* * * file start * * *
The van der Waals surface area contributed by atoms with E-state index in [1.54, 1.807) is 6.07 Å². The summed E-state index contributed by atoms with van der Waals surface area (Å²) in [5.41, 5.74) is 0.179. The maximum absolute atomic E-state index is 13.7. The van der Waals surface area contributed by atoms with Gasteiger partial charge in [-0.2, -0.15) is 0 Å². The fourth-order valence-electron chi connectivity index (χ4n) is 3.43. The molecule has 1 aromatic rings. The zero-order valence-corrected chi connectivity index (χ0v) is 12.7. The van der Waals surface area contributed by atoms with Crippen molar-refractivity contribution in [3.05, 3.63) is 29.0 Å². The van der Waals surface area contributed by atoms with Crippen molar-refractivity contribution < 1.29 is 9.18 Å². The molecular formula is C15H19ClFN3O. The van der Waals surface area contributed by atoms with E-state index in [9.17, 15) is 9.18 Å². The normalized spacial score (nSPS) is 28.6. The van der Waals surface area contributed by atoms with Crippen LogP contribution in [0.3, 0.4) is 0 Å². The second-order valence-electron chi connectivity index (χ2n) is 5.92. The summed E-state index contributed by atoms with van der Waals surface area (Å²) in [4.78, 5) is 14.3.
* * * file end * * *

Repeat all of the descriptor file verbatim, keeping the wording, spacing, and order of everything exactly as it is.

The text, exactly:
The van der Waals surface area contributed by atoms with E-state index in [1.54, 1.807) is 6.07 Å². The summed E-state index contributed by atoms with van der Waals surface area (Å²) in [5.41, 5.74) is 0.179. The maximum absolute atomic E-state index is 13.7. The van der Waals surface area contributed by atoms with Gasteiger partial charge in [-0.2, -0.15) is 0 Å². The fourth-order valence-electron chi connectivity index (χ4n) is 3.43. The molecule has 1 aromatic rings. The zero-order valence-corrected chi connectivity index (χ0v) is 12.7. The van der Waals surface area contributed by atoms with Crippen molar-refractivity contribution in [3.05, 3.63) is 29.0 Å². The van der Waals surface area contributed by atoms with Crippen molar-refractivity contribution < 1.29 is 9.18 Å². The molecular formula is C15H19ClFN3O. The van der Waals surface area contributed by atoms with E-state index in [9.17, 15) is 9.18 Å². The normalized spacial score (nSPS) is 28.6. The van der Waals surface area contributed by atoms with Crippen LogP contribution in [0.3, 0.4) is 0 Å². The second-order valence-electron chi connectivity index (χ2n) is 5.92. The summed E-state index contributed by atoms with van der Waals surface area (Å²) in [4.78, 5) is 14.3.